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Do Acid Sensing Ion Channels Contribute to Heartburn?

The safety and scientific validity of this study is the responsibility of the study sponsor and investigators. Listing a study does not mean it has been evaluated by the U.S. Federal Government. Read our disclaimer for details. Identifier: NCT01095133
Recruitment Status : Completed
First Posted : March 30, 2010
Last Update Posted : September 20, 2012
Information provided by (Responsible Party):
Roy Orlando, MD, University of North Carolina, Chapel Hill

Brief Summary:
The purpose of this research study is to learn about whether treating the esophagus with amiloride reduces either the frequency or the time to onset of acid-induced heartburn in patients with nonerosive reflux disease. In particular, we are looking at people who have either had complete relief while using a Proton Pump Inhibitor (PPI) or who have only had some relief of symptoms while on a PPI.

Condition or disease Intervention/treatment Phase
Gastroesophageal Reflux Disease Heartburn Drug: Amiloride Drug: Placebo Phase 1

Detailed Description:

It is now well established that patients with gastroesophageal reflux disease - both erosive and non-erosive forms - have on esophageal biopsy a lesion in esophageal stratified squamous epithelium known as 'dilated intercellular spaces (DIS). This lesion has importance because it reflects an increase in paracellular permeability due to acid damage to the tight junctions [1]. Moreover, the increase in paracellular permeability in non-eroded esophageal epithelium provides a plausible explanation for why heartburn occurs during episodes of acid reflux (or esophageal acid perfusion) in those with nonerosive reflux disease (NERD) but not in healthy subjects, and that is because luminal acid is now able to diffuse between cells in quantities sufficient to acidify the intercellular space [2]. Further, the lowering of intercellular pH is the likely trigger for heartburn by its ability to stimulate pain-sensing neurons (nociceptors) within the esophageal mucosa; with the signal from these neurons being transmitted to the CNS for heartburn perception. Clinical and experimental evidence support these concepts in that antacid ingestion relieves and proton pump inhibitors (PPIs) prevent heartburn in most patients and when PPIs control heartburn, they also lead to resolution of DIS in squamous epithelium [3]. Moreover, it is increasingly likely that many NERD patients classified as PPI-partial responders develop heartburn through the same mechanism as PPI-complete responders with NERD. This is because PPIs only raise gastric pH to ~pH 5, and even such 'weakly-acidic' refluxates have been shown to be associated with heartburn [4]. The reason for this is that in the presence of a broken epithelial barrier, weakly acidic refluxates are still able to acidify the intercellular space to levels sufficient to activate the nociceptors - the latter the case since the nociceptors can be activated even at pHs as modestly acidic as pH 6.0-pH 7.0 (see below).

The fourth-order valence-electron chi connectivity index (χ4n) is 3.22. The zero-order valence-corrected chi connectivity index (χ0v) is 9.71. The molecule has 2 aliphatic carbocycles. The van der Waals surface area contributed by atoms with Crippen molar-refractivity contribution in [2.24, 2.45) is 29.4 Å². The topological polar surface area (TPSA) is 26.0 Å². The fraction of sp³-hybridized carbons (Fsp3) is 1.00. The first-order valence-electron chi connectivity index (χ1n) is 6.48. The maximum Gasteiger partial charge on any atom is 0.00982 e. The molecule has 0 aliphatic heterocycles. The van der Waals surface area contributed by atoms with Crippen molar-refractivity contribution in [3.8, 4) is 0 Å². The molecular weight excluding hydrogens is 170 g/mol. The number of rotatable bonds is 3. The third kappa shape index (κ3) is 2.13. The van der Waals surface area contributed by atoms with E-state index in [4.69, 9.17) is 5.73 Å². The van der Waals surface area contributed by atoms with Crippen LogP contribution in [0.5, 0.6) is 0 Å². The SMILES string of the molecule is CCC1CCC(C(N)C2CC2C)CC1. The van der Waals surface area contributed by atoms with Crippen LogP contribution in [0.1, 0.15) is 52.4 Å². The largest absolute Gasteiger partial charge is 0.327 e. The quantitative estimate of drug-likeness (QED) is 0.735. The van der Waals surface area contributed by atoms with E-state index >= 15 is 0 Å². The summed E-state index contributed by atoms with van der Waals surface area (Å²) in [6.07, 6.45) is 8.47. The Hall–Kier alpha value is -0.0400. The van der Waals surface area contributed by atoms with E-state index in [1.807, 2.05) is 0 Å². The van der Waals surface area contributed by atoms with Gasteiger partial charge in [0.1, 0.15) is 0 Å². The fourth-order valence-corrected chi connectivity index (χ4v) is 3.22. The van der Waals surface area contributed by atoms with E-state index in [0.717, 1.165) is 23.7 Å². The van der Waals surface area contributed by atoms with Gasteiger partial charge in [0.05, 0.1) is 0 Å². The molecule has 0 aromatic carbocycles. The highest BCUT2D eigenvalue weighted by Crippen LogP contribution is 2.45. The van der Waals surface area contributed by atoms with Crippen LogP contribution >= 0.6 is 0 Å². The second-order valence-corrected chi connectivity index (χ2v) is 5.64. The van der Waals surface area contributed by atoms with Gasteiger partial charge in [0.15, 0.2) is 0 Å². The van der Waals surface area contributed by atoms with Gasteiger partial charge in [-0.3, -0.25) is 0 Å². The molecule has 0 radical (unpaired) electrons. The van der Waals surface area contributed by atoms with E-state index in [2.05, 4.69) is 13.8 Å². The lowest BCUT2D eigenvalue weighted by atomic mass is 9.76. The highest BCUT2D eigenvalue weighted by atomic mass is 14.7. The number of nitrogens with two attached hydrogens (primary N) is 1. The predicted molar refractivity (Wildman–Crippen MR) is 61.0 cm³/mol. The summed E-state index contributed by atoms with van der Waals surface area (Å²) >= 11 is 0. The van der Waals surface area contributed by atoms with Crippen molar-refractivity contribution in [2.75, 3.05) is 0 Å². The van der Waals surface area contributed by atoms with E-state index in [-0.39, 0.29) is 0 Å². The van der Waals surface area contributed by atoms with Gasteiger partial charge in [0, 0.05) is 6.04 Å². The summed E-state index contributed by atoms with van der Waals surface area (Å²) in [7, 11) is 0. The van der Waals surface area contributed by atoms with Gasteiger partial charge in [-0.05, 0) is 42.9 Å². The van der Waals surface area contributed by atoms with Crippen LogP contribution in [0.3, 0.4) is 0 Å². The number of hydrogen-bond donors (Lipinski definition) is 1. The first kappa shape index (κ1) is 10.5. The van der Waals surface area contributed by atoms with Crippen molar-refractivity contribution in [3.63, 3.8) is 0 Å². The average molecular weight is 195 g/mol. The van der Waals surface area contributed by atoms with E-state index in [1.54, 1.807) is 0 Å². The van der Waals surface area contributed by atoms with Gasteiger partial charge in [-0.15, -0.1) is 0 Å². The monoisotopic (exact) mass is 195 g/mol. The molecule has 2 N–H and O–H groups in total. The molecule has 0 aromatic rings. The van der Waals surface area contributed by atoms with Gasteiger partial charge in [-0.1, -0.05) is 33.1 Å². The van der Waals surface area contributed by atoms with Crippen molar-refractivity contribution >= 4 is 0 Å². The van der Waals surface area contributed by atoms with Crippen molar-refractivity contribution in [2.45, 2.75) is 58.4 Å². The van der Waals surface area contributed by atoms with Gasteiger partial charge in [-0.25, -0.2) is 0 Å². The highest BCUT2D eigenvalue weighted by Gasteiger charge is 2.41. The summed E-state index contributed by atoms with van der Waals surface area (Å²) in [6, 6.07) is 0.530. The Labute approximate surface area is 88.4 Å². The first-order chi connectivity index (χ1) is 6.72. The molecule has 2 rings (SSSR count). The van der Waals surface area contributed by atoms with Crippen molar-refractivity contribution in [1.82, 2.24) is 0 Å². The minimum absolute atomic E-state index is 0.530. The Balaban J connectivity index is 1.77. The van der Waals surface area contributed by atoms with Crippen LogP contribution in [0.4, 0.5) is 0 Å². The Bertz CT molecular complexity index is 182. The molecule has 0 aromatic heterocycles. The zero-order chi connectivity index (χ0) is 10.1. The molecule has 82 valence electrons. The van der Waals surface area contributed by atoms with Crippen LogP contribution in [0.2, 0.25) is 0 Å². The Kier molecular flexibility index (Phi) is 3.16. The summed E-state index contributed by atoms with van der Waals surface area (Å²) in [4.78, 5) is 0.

The esophageal mucosa has two nociceptors that are candidates to mediate heartburn in NERD. These are: a) a capsaicin-sensitive, transient receptor potential vanilloid receptor (TRPV)-1, and b) an amiloride-inhibitable, acid-sensing ion channel (ASIC), subtype 2. Both nociceptor types innervate the esophageal mucosa and are activated by small declines in environmental (intercellular) pH [5,6]. Recently, a role for TRPV-1 was sought in the causation of heartburn during esophageal acid perfusion [7]. This was done by perfusing the esophagus with capsaicin in quantities presumed sufficient to desensitize TRPV-1 and then perfusing with acid to see if it blocked heartburn. The results, however, were negative in that acid still elicited heartburn. From this, one can conclude that heartburn is either not mediated by TRPV-1 or that capsaicin failed to adequately desensitize TRPV-1. We propose to test the hypothesis that capsaicin's failure to block heartburn in these subjects was because the actual nociceptors mediating heartburn are mucosal ASICs rather than TRPV-1. The hypothesis will be tested in a double-blind crossover study designed to determine if esophagal perfusion with the ASIC-inhibitor, amiloride, can block heartburn elicited by acid-perfusion in PPI-complete responders and PPI-partial responders with NERD [8]. The expectation is that, when compared to placebo, amiloride, which readily diffuses across intact esophageal epithelium, will reduce the frequency and both prolong the onset and reduce the severity of heartburn elicitable by esophageal acid perfusion. Such an outcome would provide support for mucosal ASICs, rather than TRPV-1, as mediator of heartburn in NERD, and raise interest in ASICs as a potential therapeutic target for that subset with NERD that are PPI-partial responders.

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Study Type : Interventional  (Clinical Trial)
Actual Enrollment : 24 participants
Allocation: Randomized
Intervention Model: Crossover Assignment
Masking: Quadruple (Participant, Care Provider, Investigator, Outcomes Assessor)
Primary Purpose: Treatment
Official Title: Do Acid Sensing Ion Channels (ASICs) Contribute to Heartburn in Proton Pump Inhibitor (PPI)-Complete Responders or PPI-Partial Responders With Nonerosive Reflux Disease (NERD)?